Saskatoon Insider: Exploring the Paris of the Prairies

Saskatoon Insider: Exploring the Paris of the Prairies

This guest post was written by Ashlyn George

The prairie provinces in Canada are often overlooked when considering Canadian travel destinations, particularly when compared to hub cities like Montreal, Vancouver and Toronto. But that’s exactly why you need to visit. Rooted in the open landscape of rolling fields of wheat, canola and flax are booming metropolises and the fastest growing cities in Canada since 2013.

In particular, Saskatoon, Saskatchewan - or the Paris of the Prairies as it’s often called - is the third fastest growing as well as the youngest city in the country. This means the opportunities to explore the city are expanding just as quickly as its population.

I realized few people explore the city they live in when I spent a year as the official travel blogger for the province. I was surprised at the number of places and activities I knew very little about; I discovered as many authentic experiences in the 651, 900 square kilometres of Saskatchewan’s borders as I did traveling 43 countries on 6 continents. The best part of local travel is the opportunity to support local businesses.


History

Ride the riverboat to explore the Saskatchewan River’s dramatic history

I was excited to hop on board the Prairie Lily to travel between the shores of the South Saskatchewan River which bisects the City of Bridges. Expecting a tour of scenery and history, I was quite surprised to learn about the greatest nautical disaster to occur within the province. In 1908, a luxury paddle steamer called the SS City of Medicine Hat sunk after crashing into the southern-most pier of the Traffic Bridge. Thankfully everyone involved in the accident was unharmed.

Go back in time at the Western Development Museum

I grew up on a grain farm but have acceded to the accessible amenities of the urban world for the last decade. Which is why I like to get back to my roots by exploring the Western Development Museum. The size of a quarter section of land (65 hectares), it’s ritual for locals to visit the WDM as youth and then later in life with their own children. But what isn’t as commonly known is that this museum houses 80,000 artifacts and has the largest farm machinery collection in Canada - a testament to the agriculture heritage of the Saskatchewan people.

Activities

Drift over Saskatoon’s skyline in a hot air balloon

With famous hot air ballooning locations on my bucket list like Cappadocia in Turkey and Bagan in Myanmar, I thought I would try a test ride in Saskatoon first. It’s a peaceful experience to slowly float above the city at sunrise with the golden hour sunshine glinting off the downtown core.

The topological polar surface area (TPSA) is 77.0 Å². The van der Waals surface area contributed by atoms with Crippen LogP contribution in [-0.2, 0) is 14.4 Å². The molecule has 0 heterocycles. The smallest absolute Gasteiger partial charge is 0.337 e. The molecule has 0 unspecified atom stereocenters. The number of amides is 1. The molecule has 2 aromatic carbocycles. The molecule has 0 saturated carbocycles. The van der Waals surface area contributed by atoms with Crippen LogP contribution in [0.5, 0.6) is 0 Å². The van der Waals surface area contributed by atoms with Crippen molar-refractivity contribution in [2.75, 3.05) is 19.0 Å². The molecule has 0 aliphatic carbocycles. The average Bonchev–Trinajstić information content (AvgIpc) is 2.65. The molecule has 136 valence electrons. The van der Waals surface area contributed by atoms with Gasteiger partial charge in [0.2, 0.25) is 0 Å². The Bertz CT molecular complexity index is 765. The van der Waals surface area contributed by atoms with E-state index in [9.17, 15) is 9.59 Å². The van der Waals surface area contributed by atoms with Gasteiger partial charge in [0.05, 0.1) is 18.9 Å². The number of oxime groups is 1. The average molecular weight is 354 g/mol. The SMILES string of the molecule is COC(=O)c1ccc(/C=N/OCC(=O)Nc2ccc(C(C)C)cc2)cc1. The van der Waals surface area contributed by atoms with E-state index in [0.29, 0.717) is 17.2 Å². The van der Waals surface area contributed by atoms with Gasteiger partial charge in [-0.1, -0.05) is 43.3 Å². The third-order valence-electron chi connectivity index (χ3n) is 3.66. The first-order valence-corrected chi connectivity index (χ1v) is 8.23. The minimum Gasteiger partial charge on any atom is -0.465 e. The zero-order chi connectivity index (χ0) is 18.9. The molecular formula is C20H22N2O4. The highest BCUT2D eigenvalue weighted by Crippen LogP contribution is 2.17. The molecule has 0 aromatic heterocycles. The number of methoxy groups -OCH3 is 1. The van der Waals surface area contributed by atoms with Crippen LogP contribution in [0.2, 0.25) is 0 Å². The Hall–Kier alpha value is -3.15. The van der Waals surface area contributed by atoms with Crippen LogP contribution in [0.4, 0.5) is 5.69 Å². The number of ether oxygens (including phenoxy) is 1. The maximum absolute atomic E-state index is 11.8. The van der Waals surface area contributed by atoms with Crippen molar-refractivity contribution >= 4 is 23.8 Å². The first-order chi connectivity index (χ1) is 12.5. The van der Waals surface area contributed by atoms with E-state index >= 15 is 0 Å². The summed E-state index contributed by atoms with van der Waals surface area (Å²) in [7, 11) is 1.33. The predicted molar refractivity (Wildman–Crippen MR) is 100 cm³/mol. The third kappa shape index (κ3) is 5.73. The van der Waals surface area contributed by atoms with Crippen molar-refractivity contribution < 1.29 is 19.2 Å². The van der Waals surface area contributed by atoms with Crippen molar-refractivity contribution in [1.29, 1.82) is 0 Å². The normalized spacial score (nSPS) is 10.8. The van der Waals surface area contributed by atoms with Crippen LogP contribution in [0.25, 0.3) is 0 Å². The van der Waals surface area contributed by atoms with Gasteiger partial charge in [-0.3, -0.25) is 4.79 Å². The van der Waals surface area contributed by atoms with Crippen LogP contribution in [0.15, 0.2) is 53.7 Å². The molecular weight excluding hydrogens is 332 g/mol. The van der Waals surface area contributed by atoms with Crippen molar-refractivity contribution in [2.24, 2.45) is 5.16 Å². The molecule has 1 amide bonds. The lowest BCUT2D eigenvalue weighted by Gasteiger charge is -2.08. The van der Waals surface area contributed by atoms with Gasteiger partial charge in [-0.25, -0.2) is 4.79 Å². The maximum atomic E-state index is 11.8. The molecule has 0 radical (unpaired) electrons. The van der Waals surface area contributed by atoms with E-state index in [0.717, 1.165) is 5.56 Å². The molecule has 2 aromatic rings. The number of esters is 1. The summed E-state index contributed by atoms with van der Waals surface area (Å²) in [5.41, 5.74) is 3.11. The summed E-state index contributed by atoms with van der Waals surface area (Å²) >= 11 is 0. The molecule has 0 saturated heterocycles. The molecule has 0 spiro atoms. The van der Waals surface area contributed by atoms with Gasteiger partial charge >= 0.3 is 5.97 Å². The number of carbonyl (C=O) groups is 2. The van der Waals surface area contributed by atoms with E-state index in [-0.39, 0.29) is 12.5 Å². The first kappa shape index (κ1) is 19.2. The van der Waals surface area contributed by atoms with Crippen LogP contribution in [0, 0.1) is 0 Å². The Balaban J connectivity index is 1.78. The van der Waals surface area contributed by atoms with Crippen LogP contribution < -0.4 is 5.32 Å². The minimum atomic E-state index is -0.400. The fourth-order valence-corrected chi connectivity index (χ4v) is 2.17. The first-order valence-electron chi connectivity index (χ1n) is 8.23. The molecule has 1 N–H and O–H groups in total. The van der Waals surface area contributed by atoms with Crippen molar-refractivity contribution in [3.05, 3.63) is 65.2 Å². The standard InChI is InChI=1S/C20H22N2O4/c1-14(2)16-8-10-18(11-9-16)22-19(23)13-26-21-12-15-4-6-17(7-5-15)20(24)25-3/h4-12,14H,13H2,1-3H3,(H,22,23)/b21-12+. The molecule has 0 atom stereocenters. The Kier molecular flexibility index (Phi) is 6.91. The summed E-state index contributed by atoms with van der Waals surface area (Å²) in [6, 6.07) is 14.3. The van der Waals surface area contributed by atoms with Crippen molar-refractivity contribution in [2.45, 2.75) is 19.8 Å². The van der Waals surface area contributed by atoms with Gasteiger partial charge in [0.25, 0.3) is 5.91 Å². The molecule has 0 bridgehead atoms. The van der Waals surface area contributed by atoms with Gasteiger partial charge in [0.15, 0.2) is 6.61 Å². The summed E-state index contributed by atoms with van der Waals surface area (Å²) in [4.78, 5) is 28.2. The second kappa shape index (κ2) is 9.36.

Segway ride along the Meewasin Valley Trails

I generally experience the riverbank in Saskatoon like most people: by walking, biking and rollerblading the pathways. But now there’s a new ride in town to enjoy the more than 60 kilometres of the Meewasin Valley trails. Eco Glide Adventures combines history lessons with personal transporters to cruise along the pathways. If you’re like me, you’ll be spinning circles on the ninebot once you’ve discovered how easy they are to operate and ride.

Food

Saskatoon is a foodie mecca having more restaurants per capita than any other city in Canada. For three unique experiences, try these local digs:

Bus Stop Refreshments

Both a hot dog stand and an ice cream parlour housed in an antique double-decker bus, Bus Stop Refreshments uses the advantage of its downtown riverbank park location to attract its loyal customers. Open seasonally for summer, I couldn’t say no to trying my very first Soon-to-be-World-Famous River Bank Frank with all the toppings.


Baba’s Homestyle Perogies

I used to take a container of half a dozen perogies (potato, meat or berry filled dumplings) to university with me every morning - despite some odd (or perhaps jealous) looks from classmates. Staying true to the region’s Mennonite and Ukrainian heritage is Baba’s Homestyle Perogies. With 7 different types to choose from, Baba’s uniquely serves meals in the way of a perogy drive-thru window. They make all their perogies by hand, pinching up to 8000 a day and almost 3000 cabbage rolls. If 2 million perogies a year isn't happiness, I really don't know what is!

Little Bird Patisserie & Café

Located in the 103 year-old Adilman building in the up-and-coming Riversdale neighbourhood, owners Kim and Tasha, with their team of 15 employees, make some of the best pastries in the city (my favourite are their fruit tarts) at Little Bird Patisserie & Café. Since opening in December of 2013, Kim has carefully crafted more than 100,000 French macarons, piping each individual half shell by hand.

Taking the time to visit Saskatoon, you’ll quickly realize the city offers a culturally diverse range of cuisine, adventure and history worth spending a few days to explore.

Guest blogger: With opportunities like flying in military jets with the Canadian Air Force to driving her own dog sled team, no adventure is too crazy for travel writer and adventurer Ashlyn George, a supposed-to-be high school teacher. You can follow her adventures at The Lost Girl’s Guide to Finding the World.

Showaround: Thank you, Ashlyn, for being our guest blogger!